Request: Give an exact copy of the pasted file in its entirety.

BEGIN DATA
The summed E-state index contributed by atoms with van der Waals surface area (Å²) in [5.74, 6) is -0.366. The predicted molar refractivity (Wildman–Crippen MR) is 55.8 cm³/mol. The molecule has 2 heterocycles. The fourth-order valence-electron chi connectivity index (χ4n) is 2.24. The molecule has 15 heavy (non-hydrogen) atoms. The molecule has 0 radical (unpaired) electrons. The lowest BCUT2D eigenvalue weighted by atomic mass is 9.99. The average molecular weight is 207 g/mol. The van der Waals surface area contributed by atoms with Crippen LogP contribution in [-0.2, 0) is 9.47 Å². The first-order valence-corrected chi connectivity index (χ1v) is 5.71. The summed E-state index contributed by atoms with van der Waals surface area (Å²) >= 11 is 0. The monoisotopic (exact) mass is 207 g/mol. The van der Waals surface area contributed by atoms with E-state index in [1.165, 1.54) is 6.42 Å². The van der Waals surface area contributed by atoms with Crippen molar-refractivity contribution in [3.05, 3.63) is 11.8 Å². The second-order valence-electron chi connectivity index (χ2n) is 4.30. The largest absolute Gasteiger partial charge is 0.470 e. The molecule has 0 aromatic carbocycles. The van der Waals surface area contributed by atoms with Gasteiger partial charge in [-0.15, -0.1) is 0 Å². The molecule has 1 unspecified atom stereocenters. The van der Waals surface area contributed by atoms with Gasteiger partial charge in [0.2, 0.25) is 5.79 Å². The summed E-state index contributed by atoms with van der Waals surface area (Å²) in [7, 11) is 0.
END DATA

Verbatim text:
The summed E-state index contributed by atoms with van der Waals surface area (Å²) in [5.74, 6) is -0.366. The predicted molar refractivity (Wildman–Crippen MR) is 55.8 cm³/mol. The molecule has 2 heterocycles. The fourth-order valence-electron chi connectivity index (χ4n) is 2.24. The molecule has 15 heavy (non-hydrogen) atoms. The molecule has 0 radical (unpaired) electrons. The lowest BCUT2D eigenvalue weighted by atomic mass is 9.99. The average molecular weight is 207 g/mol. The van der Waals surface area contributed by atoms with Crippen LogP contribution in [-0.2, 0) is 9.47 Å². The first-order valence-corrected chi connectivity index (χ1v) is 5.71. The summed E-state index contributed by atoms with van der Waals surface area (Å²) >= 11 is 0. The monoisotopic (exact) mass is 207 g/mol. The van der Waals surface area contributed by atoms with E-state index in [1.165, 1.54) is 6.42 Å². The van der Waals surface area contributed by atoms with Crippen molar-refractivity contribution in [3.05, 3.63) is 11.8 Å². The second-order valence-electron chi connectivity index (χ2n) is 4.30. The largest absolute Gasteiger partial charge is 0.470 e. The molecule has 0 aromatic carbocycles. The van der Waals surface area contributed by atoms with Gasteiger partial charge in [-0.15, -0.1) is 0 Å². The molecule has 1 unspecified atom stereocenters. The van der Waals surface area contributed by atoms with Gasteiger partial charge in [0.2, 0.25) is 5.79 Å². The summed E-state index contributed by atoms with van der Waals surface area (Å²) in [7, 11) is 0.